Well, I suppose this is one way to hold down the costs of litigation: Last Monday, the federal government sued the border city of Eagle Pass for access to municipal land to do surveying for the border fence. Turns out that that suit was also decided that day, with no one bothering to tell Eagle Pass beforehand that this was going on. From the first story:
U.S. District Judge Alia Moses Ludlum ordered the city of Eagle Pass to "surrender" the 233 acres of city-owned land by Tuesday. The Justice Department had sued for access to the land on Monday. Ludlum's ruling came the same day, before the city could muster a challenge.
The judge's order, issued in the Texas Western District Court, Del Rio division, said the United States, the plaintiff, is entitled to possession or control of the property for 180 days.
"Well, that seems a little heavy handed," Eagle Pass Mayor Chad Foster said Wednesday.
Foster leads the Texas Border Coalition, a group of border mayors, city officials and business leaders who oppose Homeland Security's border fence plans and have complained that they haven't had enough input on the effects of the fence on their communities.
Foster said the city of about 25,000 was served with the lawsuit Tuesday but not told of the ruling that had occurred Monday.
Foster said he's confused by the "aggressive action" because his city attorneys have been drafting paperwork for an easement for federal officials to build a road and erect 15 light towers along the border on city land.
"Informing the city after the judge ruled that their land is already taken is not the Texan or American way of justice," said Monica Weisberg-Stewart, Texas Border Coalition committee chairwoman.
Foster and his city council colleagues thought Border Patrol was consulting in good faith over an alternative to the border fence plan that included clearing Carrizo cane from the banks of the Rio Grande so that Border Patrol agents had better line of sight to the river.
"What the government is doing, it's like a police state," said Brownsville Mayor Pat Ahumada. "They are dictating to the citizens. It's very anti-American."
On Monday, attorneys for the Justice Department asked U.S. District Judge Alia Moses Ludlum in Del Rio for permission to access for 180 days 233 acres of city-owned land in Eagle Pass. Because Foster and his city's attorneys did not know about the hearing they could not challenge the lawsuit. "The ironic thing is that Judge Ludlum went to school in Eagle Pass," Foster said.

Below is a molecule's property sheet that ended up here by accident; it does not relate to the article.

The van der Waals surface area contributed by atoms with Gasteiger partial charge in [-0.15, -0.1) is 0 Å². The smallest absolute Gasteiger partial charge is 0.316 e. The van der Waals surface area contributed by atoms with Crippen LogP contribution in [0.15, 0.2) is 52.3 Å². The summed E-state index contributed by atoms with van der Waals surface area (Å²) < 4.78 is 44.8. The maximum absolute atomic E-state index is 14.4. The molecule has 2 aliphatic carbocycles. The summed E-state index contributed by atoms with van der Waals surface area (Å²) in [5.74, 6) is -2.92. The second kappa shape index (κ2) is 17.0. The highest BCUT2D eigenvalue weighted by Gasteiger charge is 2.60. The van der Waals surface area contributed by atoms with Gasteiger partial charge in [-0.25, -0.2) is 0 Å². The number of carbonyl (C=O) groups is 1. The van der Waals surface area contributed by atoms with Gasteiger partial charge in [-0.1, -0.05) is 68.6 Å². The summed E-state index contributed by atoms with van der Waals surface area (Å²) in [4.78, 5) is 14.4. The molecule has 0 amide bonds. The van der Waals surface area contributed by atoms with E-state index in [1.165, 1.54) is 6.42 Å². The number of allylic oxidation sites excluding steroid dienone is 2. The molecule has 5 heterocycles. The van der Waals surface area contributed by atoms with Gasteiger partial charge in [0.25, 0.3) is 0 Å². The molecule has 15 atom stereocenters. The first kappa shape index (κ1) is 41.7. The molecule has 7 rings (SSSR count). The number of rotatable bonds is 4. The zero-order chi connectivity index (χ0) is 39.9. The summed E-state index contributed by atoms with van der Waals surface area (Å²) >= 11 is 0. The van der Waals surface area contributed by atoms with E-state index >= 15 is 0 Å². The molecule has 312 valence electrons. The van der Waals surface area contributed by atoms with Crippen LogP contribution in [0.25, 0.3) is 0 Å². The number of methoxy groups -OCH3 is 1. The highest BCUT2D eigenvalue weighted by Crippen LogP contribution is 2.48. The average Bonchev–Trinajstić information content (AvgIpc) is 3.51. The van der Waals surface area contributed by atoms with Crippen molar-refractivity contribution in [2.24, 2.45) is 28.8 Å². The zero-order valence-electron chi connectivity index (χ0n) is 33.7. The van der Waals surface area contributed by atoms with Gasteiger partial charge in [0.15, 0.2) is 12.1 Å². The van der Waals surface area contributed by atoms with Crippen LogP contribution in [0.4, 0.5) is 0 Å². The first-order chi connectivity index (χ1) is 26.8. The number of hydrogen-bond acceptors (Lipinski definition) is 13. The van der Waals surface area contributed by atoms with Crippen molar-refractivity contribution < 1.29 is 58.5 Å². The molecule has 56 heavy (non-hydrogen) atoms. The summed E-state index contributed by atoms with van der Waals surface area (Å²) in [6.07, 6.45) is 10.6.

San Juan Mayor San Juanita Sanchez said that as an attorney she could not understand how the government could get a court ruling on such a major issue without the other party being made aware of the lawsuit.
"Giving the other side notice sounds pretty basic to me. The government is not even following what our justice system asks for," Sanchez said.
Asked what she would do if she were the mayor of Eagle Pass, Sanchez said, fight.
"I think one of the things you do as a leader of a community is to raise the awareness of everyone in your community. Gather them together and you can make a big difference," Sanchez said. "That's something we did when we had that toll bridge, we got the community together now we are happy to announce great development coming in."
Monica Weisberg-Stewart, co-chair of the TBC's immigration committee, issued a hard-hitting statement on Wednesday.
"Even in the most egregious eminent domain cases, the party whose land is being taken is given his or her day in court. The people of Texas should be outraged by the sneaky, underhanded methods used by the Department of Homeland Security," Weisberg-Stewart said.
"Informing the city after the judge ruled that their land is already taken is not the Texan or American way of justice. It demonstrates again that we are losing our liberties to a federal government that is without restraint and out of control."